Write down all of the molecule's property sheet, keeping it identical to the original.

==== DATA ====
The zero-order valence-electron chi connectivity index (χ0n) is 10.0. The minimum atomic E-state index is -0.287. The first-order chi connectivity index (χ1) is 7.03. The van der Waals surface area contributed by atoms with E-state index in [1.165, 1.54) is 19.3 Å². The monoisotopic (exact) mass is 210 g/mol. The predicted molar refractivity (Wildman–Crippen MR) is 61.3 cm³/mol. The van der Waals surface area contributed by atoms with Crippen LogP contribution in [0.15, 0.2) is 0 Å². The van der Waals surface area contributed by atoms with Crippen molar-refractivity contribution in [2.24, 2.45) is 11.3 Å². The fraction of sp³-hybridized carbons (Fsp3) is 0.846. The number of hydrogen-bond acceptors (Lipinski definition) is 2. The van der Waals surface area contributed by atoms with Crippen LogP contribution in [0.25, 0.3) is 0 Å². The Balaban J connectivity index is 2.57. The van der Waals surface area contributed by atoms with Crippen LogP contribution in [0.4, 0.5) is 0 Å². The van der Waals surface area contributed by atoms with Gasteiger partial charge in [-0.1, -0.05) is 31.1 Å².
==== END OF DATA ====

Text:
The zero-order valence-electron chi connectivity index (χ0n) is 10.0. The minimum atomic E-state index is -0.287. The first-order chi connectivity index (χ1) is 7.03. The van der Waals surface area contributed by atoms with E-state index in [1.165, 1.54) is 19.3 Å². The monoisotopic (exact) mass is 210 g/mol. The predicted molar refractivity (Wildman–Crippen MR) is 61.3 cm³/mol. The van der Waals surface area contributed by atoms with Crippen LogP contribution in [0.15, 0.2) is 0 Å². The van der Waals surface area contributed by atoms with Crippen molar-refractivity contribution in [2.24, 2.45) is 11.3 Å². The fraction of sp³-hybridized carbons (Fsp3) is 0.846. The number of hydrogen-bond acceptors (Lipinski definition) is 2. The van der Waals surface area contributed by atoms with Crippen LogP contribution in [0.25, 0.3) is 0 Å². The Balaban J connectivity index is 2.57. The van der Waals surface area contributed by atoms with Crippen LogP contribution in [0.4, 0.5) is 0 Å². The van der Waals surface area contributed by atoms with Gasteiger partial charge in [-0.1, -0.05) is 31.1 Å².